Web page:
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Time-series analysis using Neural networks July 19, 2006

Posted by jbarseneau in Uncategorized.
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The role and importance of time series analysis in finance was recognized in 2003 by awarding the Nobel Prize of economics to Robert Engle for his work on the Autoregressive Conditional Heteroscedastic (ARCH) model, pioneered in 1982. However, detecting trends and patterns in financial time-series has been of great interest to the finance world for decades. So far, the primary means of detecting trends and patterns has involved statistical methods such as statistical clustering and regression analysis and more recently the Autoregressive Conditional Heteroscedastic (ARCH) model, as mentioned above, and Generalized ARCH (GARCH) model which are considered today the most often applied time-varying model. The mathematical models associated with these methods for economical forecasting, however, are linear and may fail to forecast the turning points in economic cycles because in many cases the data they model may be highly nonlinear.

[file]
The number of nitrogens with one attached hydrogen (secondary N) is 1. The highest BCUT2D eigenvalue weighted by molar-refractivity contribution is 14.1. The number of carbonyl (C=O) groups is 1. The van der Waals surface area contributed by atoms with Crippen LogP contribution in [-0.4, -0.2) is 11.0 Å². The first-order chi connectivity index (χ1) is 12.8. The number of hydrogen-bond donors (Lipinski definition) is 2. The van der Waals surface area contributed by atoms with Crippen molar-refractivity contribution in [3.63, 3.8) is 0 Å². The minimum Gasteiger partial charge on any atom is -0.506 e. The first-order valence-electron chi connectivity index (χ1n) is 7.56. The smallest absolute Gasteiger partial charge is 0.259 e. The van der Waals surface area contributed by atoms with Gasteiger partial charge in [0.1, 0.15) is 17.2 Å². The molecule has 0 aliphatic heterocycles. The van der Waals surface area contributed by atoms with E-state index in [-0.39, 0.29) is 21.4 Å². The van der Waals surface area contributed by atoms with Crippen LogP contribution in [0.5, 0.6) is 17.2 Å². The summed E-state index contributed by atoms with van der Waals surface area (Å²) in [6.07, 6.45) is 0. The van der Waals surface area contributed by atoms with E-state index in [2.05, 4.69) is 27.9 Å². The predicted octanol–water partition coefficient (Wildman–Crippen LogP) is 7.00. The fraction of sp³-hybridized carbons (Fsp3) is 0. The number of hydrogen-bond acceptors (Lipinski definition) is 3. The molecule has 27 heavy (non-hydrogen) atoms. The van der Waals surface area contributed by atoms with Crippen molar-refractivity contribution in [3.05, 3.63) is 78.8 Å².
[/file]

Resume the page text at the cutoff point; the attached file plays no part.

Time series analysis is the fitting of stochastic processes to time series. Any associative array of times and numbers can be viewed as a time series. The times may not necessarily be of a regular interval length. For example, the historical fluctuations in the price of a NYMEX Gold Contract can be said to be the time series for NYMEX Gold. Analysts throughout the economy will use the tools outlined here to aid in the management of their corresponding businesses. Energy traders, for example, will often attempt to forecast power consumption based upon both weather normals and short term weather forecasts.